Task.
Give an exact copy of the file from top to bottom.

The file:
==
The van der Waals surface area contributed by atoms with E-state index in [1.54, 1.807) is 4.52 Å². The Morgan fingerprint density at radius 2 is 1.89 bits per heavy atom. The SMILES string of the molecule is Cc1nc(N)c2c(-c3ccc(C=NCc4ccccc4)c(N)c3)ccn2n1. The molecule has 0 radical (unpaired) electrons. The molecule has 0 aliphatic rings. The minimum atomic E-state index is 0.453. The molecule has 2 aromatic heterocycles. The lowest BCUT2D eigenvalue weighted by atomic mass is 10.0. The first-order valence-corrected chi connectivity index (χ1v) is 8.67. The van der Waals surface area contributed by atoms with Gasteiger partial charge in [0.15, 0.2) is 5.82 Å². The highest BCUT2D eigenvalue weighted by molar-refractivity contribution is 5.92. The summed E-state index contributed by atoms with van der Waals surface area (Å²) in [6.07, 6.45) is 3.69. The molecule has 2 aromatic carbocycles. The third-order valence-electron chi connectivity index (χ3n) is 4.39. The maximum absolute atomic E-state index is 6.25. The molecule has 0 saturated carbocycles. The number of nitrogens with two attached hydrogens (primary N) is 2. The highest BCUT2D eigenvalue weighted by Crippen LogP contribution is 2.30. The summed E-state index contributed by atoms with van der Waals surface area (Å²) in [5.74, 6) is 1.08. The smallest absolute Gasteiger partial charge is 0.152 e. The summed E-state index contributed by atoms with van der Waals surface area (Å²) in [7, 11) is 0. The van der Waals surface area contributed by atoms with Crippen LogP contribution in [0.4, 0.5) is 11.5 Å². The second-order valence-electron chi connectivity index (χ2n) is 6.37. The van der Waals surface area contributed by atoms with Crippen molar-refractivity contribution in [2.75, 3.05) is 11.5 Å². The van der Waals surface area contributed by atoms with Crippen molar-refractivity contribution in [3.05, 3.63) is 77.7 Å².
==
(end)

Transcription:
The van der Waals surface area contributed by atoms with E-state index in [1.54, 1.807) is 4.52 Å². The Morgan fingerprint density at radius 2 is 1.89 bits per heavy atom. The SMILES string of the molecule is Cc1nc(N)c2c(-c3ccc(C=NCc4ccccc4)c(N)c3)ccn2n1. The molecule has 0 radical (unpaired) electrons. The molecule has 0 aliphatic rings. The minimum atomic E-state index is 0.453. The molecule has 2 aromatic heterocycles. The lowest BCUT2D eigenvalue weighted by atomic mass is 10.0. The first-order valence-corrected chi connectivity index (χ1v) is 8.67. The van der Waals surface area contributed by atoms with Gasteiger partial charge in [0.15, 0.2) is 5.82 Å². The highest BCUT2D eigenvalue weighted by molar-refractivity contribution is 5.92. The summed E-state index contributed by atoms with van der Waals surface area (Å²) in [6.07, 6.45) is 3.69. The molecule has 2 aromatic carbocycles. The third-order valence-electron chi connectivity index (χ3n) is 4.39. The maximum absolute atomic E-state index is 6.25. The molecule has 0 saturated carbocycles. The number of nitrogens with two attached hydrogens (primary N) is 2. The highest BCUT2D eigenvalue weighted by Crippen LogP contribution is 2.30. The summed E-state index contributed by atoms with van der Waals surface area (Å²) in [5.74, 6) is 1.08. The smallest absolute Gasteiger partial charge is 0.152 e. The summed E-state index contributed by atoms with van der Waals surface area (Å²) in [7, 11) is 0. The van der Waals surface area contributed by atoms with Crippen LogP contribution in [0.4, 0.5) is 11.5 Å². The second-order valence-electron chi connectivity index (χ2n) is 6.37. The van der Waals surface area contributed by atoms with Crippen molar-refractivity contribution in [2.75, 3.05) is 11.5 Å². The van der Waals surface area contributed by atoms with Crippen molar-refractivity contribution in [3.05, 3.63) is 77.7 Å².